The Obama administration announced this morning that it is “aligning” U.S. policy with the Ottawa Convention, an anti-mine pact that House Armed Services Committee leaders previously warned could tie the hands of the military.
Signing the 1997 treaty, which 160 countries have signed, would be unlikely to pass the Senate, so the White House instead announced changes to the country’s anti-personnel land mine policy.
National Security Council spokeswoman Caitlin Hayden said the U.S. would “not use APL outside the Korean Peninsula; not assist, encourage, or induce anyone outside the Korean Peninsula to engage in activity prohibited by the Ottawa Convention; and undertake to destroy APL stockpiles not required for the defense of the Republic of Korea.”
“These measures build on our June 2014 announcement that the United States will not produce or otherwise acquire any anti-personnel munitions that are not compliant with the Ottawa Convention, including to replace such munitions as they expire in the coming years,” Hayden said in a statement.
“Even as we take these further steps, the unique circumstances on the Korean Peninsula and our commitment to the defense of the Republic of Korea preclude us from changing our anti-personnel landmine policy there at this time. We will continue our diligent efforts to pursue solutions that would be compliant with and ultimately allow us to accede to the Ottawa Convention while ensuring our ability to meet our alliance commitments to the Republic of Korea.”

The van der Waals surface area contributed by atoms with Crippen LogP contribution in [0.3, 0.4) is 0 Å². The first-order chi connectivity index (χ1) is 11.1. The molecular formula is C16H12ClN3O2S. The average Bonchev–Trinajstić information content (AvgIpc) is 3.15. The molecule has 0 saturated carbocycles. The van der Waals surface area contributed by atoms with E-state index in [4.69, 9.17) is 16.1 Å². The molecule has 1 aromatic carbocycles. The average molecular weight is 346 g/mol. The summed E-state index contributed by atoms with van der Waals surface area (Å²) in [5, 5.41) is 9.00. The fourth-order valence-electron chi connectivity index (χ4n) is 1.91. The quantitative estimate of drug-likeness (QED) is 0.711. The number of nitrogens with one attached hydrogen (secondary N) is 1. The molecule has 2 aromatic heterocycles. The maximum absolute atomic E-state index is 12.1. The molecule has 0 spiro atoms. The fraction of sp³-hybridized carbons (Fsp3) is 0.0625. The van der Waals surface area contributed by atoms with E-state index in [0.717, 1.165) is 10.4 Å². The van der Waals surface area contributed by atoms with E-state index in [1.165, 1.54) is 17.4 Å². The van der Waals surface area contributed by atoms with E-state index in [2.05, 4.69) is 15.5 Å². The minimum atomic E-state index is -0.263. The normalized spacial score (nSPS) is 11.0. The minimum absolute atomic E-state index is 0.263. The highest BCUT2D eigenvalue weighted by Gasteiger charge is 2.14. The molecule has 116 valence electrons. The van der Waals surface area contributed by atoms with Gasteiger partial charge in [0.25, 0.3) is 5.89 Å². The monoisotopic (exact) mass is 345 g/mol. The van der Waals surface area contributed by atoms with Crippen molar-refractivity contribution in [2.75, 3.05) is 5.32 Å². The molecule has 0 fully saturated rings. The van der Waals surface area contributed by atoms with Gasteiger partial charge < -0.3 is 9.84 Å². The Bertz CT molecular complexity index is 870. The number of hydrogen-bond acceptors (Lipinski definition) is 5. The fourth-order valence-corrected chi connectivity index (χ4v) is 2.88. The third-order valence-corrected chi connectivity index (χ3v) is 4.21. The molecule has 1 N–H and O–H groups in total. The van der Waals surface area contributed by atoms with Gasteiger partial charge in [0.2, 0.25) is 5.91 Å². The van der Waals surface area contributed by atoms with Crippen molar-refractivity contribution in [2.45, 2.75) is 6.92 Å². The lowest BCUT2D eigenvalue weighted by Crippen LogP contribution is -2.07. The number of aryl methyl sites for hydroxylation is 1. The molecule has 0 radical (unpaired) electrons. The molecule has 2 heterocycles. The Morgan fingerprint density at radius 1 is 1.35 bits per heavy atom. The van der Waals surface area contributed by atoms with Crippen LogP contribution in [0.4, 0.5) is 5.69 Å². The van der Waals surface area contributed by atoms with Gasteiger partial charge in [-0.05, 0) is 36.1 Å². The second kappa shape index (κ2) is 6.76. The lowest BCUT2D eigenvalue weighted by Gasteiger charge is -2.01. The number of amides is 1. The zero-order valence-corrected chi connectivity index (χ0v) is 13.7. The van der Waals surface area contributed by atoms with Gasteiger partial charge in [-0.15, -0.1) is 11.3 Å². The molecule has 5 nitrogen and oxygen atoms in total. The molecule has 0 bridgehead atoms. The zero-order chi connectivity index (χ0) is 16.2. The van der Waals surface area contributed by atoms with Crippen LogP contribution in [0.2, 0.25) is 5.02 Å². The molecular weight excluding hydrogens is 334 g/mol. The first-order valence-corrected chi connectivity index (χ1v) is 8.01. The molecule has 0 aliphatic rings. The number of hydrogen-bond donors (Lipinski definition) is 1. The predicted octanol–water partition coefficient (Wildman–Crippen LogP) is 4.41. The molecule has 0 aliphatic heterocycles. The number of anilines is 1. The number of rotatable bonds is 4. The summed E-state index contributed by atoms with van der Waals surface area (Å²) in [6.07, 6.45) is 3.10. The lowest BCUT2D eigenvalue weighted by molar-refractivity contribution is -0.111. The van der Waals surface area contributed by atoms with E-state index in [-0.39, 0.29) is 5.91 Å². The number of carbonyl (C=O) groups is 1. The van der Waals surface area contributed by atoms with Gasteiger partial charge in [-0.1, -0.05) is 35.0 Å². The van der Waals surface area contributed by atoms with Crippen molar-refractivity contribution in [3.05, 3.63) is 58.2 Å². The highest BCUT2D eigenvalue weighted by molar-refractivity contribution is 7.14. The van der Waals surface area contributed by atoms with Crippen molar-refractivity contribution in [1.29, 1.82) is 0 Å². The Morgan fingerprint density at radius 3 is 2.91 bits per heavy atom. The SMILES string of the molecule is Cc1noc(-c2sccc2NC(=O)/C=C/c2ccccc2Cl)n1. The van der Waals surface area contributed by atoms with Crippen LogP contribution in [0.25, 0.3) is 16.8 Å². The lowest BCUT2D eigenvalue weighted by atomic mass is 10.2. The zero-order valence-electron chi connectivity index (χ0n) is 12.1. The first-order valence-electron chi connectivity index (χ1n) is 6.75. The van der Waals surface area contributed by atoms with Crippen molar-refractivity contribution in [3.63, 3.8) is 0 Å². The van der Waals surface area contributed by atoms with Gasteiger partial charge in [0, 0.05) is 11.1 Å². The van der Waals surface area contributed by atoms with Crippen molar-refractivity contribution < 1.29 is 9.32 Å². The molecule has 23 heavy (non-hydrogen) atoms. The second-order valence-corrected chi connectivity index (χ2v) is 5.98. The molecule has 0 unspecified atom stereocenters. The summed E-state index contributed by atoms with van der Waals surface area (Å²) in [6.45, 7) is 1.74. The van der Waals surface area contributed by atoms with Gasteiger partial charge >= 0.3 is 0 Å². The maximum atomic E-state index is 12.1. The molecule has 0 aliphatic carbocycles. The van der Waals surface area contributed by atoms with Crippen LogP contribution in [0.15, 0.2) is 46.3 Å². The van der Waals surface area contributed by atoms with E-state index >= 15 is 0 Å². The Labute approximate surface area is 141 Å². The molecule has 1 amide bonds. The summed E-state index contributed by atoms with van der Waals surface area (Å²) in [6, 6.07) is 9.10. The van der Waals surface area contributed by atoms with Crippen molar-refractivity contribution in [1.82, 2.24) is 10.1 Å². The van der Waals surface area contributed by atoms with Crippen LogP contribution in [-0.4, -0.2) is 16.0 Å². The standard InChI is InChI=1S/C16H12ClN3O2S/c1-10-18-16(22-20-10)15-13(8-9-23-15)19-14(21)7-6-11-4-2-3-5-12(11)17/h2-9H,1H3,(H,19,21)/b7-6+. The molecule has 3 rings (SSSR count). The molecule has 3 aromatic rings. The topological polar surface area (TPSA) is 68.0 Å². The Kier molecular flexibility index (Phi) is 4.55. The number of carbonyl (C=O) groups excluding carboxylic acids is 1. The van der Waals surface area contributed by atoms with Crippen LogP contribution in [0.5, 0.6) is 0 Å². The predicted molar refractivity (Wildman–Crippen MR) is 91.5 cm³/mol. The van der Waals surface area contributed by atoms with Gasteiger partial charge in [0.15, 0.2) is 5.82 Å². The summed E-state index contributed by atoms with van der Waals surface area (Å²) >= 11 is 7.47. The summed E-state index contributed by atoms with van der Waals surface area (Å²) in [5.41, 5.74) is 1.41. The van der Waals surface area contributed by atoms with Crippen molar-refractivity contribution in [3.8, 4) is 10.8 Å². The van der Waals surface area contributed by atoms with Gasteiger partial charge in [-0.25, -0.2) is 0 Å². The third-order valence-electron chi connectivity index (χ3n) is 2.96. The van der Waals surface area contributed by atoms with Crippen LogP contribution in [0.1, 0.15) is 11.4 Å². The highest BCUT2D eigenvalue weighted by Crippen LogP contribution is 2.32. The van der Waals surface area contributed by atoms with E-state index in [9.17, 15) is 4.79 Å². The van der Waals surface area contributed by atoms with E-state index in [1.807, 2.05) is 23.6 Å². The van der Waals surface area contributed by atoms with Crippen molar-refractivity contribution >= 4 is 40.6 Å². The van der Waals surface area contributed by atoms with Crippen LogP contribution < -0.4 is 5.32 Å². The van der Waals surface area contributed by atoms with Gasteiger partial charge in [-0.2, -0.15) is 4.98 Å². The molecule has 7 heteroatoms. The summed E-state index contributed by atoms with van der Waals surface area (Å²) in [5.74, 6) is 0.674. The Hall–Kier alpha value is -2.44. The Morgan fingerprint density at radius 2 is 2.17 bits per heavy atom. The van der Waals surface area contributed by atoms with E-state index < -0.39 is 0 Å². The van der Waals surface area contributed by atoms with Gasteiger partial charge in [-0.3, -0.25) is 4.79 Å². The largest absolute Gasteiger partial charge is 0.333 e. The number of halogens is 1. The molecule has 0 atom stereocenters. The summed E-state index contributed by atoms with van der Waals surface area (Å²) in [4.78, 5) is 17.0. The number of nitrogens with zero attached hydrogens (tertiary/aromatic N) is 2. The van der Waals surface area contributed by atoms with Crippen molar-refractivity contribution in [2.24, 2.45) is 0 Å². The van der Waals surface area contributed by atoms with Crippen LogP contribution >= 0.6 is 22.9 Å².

In March, Chairman of the Joint Chiefs of Staff Gen. Martin Dempsey called land mines “an important tool in the arsenal of the armed forces of the United States,” stressing that tensions on the Korean Peninsula have increased. The Defense Department prepared a 30-page classified report back then on the dangers of signing the land-mine ban.
Pentagon spokesman Rear Adm. James Kirby said in a statement this morning that Defense Secretary Chuck Hagel “fully supports” today’s administration action.
“The department will not use anti-personnel landmines outside the Korean Peninsula; will not assist, encourage, or induce others outside the Korean Peninsula to engage in activity prohibited by the Ottawa Convention; and will undertake steps to begin the destruction of APLs not required for the defense of South Korea,” Kirby said.
The administration announced in June that it would no longer produce or acquire land mines, leading congressional leaders to predict that President Obama would take unilateral action to commit the U.S. to the treaty bypassing the Senate.